Zimbabwe to Enforce ‘Indigenization’

Posted September 27th, 2011 at 1:35 pm (UTC-5)
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Zimbabwe is threatening penalties against foreign firms that have not complied with a law to give black Zimbabweans a majority stake in their local operations.

The government required the foreign companies to submit so-called “indigenization plans” by this week.

Wilson Gwatiringa, who heads the government's Indigenization and Economic Empowerment Board, said Tuesday that more than 700 companies have not complied with the 2008 law.

He said his board would launch an audit, and that companies found on the wrong side of the law would face heavy penalties.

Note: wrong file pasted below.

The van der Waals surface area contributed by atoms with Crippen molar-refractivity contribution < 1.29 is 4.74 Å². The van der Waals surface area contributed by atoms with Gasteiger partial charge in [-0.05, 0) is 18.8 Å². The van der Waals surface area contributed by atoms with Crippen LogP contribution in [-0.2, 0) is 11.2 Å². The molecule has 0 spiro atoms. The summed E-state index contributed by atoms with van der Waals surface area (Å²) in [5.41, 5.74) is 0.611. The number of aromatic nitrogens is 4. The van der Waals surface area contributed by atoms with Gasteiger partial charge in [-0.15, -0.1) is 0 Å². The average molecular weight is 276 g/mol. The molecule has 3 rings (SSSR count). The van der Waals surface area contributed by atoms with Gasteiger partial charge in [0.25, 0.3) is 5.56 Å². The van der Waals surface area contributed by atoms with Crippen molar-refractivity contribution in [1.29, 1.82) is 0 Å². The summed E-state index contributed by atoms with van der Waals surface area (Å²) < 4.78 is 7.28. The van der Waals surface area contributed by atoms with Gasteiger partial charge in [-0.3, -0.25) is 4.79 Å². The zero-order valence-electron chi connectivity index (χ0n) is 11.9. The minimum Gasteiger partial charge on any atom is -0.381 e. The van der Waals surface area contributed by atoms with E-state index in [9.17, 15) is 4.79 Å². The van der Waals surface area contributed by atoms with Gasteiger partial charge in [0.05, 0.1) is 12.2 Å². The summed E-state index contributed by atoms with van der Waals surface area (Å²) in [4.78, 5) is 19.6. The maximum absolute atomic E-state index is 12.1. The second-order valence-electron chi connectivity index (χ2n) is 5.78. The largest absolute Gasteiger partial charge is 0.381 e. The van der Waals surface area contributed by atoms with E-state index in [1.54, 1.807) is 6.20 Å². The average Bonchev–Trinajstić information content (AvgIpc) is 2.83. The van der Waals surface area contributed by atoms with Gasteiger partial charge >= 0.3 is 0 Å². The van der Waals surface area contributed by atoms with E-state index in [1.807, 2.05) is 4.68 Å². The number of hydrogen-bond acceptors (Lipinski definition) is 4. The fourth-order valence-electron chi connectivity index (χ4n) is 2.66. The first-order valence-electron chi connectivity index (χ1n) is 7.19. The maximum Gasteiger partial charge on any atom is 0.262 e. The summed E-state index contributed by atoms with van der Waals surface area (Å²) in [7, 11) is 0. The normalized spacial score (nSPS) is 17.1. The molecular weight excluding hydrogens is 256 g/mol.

However, other Zimbabwean officials, including the country's ministers of industry and mining, played down the threat. They said no foreign-owned firms will be nationalized or forced out of business even if they do not comply with the program.

Economic analysts have warned that the law, if enforced, could prompt some companies to shut down and cost thousands of Zimbabweans their jobs.

Major foreign firms operating in Zimbabwe include mining giants Anglo American and Rio Tinto, and Barclays and Standard Chartered Banks.

Zimbabwe's economy went into a steep decline in the early 2000 after supporters of President Robert Mugabe began seizing white-owned commercial farms for redistribution to blacks. The seizures triggered a sharp fall in agricultural production, the backbone of the Zimbabwean economy.